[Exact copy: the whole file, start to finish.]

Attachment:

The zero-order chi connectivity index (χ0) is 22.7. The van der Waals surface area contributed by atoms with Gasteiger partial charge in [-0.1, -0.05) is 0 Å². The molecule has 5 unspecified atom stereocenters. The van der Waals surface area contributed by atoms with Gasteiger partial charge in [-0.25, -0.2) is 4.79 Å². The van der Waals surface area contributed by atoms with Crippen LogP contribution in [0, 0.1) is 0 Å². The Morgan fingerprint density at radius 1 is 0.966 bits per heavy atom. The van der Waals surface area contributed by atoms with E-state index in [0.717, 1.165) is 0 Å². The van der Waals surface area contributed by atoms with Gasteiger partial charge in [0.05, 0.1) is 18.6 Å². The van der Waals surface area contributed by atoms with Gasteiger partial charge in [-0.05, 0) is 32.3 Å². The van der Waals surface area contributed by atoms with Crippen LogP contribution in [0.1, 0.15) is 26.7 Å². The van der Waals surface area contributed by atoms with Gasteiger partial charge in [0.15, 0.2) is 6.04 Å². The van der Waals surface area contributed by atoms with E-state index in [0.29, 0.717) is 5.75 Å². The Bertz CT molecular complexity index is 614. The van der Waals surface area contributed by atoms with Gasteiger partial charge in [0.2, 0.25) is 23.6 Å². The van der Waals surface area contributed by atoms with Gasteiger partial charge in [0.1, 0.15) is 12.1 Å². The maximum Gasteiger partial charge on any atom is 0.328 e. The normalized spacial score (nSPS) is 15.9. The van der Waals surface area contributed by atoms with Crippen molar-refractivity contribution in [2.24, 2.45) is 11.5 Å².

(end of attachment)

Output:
The zero-order chi connectivity index (χ0) is 22.7. The van der Waals surface area contributed by atoms with Gasteiger partial charge in [-0.1, -0.05) is 0 Å². The molecule has 5 unspecified atom stereocenters. The van der Waals surface area contributed by atoms with Gasteiger partial charge in [-0.25, -0.2) is 4.79 Å². The van der Waals surface area contributed by atoms with Crippen LogP contribution in [0, 0.1) is 0 Å². The Morgan fingerprint density at radius 1 is 0.966 bits per heavy atom. The van der Waals surface area contributed by atoms with E-state index in [0.717, 1.165) is 0 Å². The van der Waals surface area contributed by atoms with Gasteiger partial charge in [0.05, 0.1) is 18.6 Å². The van der Waals surface area contributed by atoms with Gasteiger partial charge in [-0.05, 0) is 32.3 Å². The van der Waals surface area contributed by atoms with Crippen LogP contribution in [0.1, 0.15) is 26.7 Å². The van der Waals surface area contributed by atoms with Gasteiger partial charge in [0.15, 0.2) is 6.04 Å². The van der Waals surface area contributed by atoms with E-state index in [0.29, 0.717) is 5.75 Å². The Bertz CT molecular complexity index is 614. The van der Waals surface area contributed by atoms with Gasteiger partial charge in [0.2, 0.25) is 23.6 Å². The van der Waals surface area contributed by atoms with Gasteiger partial charge in [0.1, 0.15) is 12.1 Å². The maximum Gasteiger partial charge on any atom is 0.328 e. The normalized spacial score (nSPS) is 15.9. The van der Waals surface area contributed by atoms with Crippen molar-refractivity contribution in [2.24, 2.45) is 11.5 Å².